With snow on the mountain peaks and the Coastal area a soggy mess after the first cold front this winter, it was a welcome relief to see the sun shining when David and Chris arrived at the airport for their second safari with us. This year they were joined by Jason and his son Garrit.
We could not have wished for better weather over the 9 days they were with us. We managed to fill the wish lists and some more.
Starting on the Coast: Bushbuck, Nyala and Impala were the species of choice. With these in the salt we headed for the mountains. Last year’s hunt with David and Chris in the mountains was bitterly cold with 30 mile winds and below freezing temperatures overnight. Shooting was almost impossible, so most of the time was spent in the foot hills or lower valleys, anything to get out of the wind. The Karoo, with its vast open spaces is spectacular, and hunting the mountain tops in the right weather is perfect for flatter shooting rifles. David’s 7mm WSM and Jason’s 300WSM worked well.
Blue Wildebeest, Black Wildebeest, Springbuck, Blesbuck and Gemsbuck are plentiful in the mountains and kept us busy. Garrit using his father’s 300WSM was shooting incredibly well. What a pleasure to hunt with this young man. He was definitely Top Gun on this trip.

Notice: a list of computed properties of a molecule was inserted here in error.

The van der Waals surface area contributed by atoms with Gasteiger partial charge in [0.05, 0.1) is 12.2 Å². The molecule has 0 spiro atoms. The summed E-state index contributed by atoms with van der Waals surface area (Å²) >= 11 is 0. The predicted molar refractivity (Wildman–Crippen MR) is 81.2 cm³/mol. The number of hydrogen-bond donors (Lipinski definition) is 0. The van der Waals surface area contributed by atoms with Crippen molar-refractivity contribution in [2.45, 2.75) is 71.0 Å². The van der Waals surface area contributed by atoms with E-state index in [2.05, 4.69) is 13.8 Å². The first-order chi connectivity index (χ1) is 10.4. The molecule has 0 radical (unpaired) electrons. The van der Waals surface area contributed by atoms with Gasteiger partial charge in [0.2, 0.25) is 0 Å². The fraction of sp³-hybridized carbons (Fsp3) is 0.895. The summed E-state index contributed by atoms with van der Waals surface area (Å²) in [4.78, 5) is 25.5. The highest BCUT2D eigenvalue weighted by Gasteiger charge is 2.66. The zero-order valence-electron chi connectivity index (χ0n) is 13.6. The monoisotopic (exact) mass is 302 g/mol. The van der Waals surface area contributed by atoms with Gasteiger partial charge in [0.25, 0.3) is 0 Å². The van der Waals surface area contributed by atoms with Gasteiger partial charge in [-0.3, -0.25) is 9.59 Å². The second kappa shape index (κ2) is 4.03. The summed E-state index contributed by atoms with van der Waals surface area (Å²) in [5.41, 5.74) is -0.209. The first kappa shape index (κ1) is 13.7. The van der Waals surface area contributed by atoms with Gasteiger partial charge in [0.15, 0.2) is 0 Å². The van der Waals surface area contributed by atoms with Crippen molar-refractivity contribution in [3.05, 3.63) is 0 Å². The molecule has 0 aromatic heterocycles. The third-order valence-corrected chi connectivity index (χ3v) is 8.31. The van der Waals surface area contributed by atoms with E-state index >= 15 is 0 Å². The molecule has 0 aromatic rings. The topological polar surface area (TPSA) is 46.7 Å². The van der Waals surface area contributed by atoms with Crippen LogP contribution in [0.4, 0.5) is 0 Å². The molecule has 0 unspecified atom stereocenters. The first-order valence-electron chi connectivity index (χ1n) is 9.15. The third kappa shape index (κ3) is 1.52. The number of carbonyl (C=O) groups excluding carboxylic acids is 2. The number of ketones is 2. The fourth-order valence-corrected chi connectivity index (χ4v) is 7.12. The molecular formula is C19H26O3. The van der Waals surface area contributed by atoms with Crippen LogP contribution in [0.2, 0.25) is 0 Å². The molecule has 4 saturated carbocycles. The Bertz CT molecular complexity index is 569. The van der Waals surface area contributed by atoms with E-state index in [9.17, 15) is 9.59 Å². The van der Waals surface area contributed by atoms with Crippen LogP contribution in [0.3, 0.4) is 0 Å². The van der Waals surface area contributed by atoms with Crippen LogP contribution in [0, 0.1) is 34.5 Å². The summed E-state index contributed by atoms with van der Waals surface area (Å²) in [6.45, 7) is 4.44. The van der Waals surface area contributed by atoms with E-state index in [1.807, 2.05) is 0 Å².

Jason’s number one trophy was the Kudu. So after 3 days in the mountains we moved south to our Fish River area. The Rut is over and all the Big bulls, well they just seem to disappear. After the rut they go into the deepest and thickest valleys to slowly regain their body mass and condition. They lose about 25% of their body mass during the rut.
Garrit once again made a great shot on his kudu bull but it was Jason who took the shooting honours this time. Last afternoon, last hour, with another front moving in, left all of us in panic. So when we spotted a good wide bull in an unapproachable area, I knew it was going to be a long shot or go home without the Kudu. The closest we could get was 430 yards, without losing site of the bull in thick cover. All we could see were the head and horns. We knew he had to step into a gap to get a full body shot. Aim 20 inches high above his rump (we had a 15 mph cross wind) and get comfortable. Another 15 minutes passed before he moved forward and stopped showing his body. At the shot the bull disappeared. “I am sure you got him” I said to Jason but keep your rifle on the area. Zwakhe, my tracker covered the 430 yards in record time, while I directed him into the spot. With excitement overflowing I asked him if he could see anything. The report back over the radio was “No all I can find is tracks running away” Then a laugh, then “Perfect shot through the top of the shoulder”.
Great ending to a great hunt!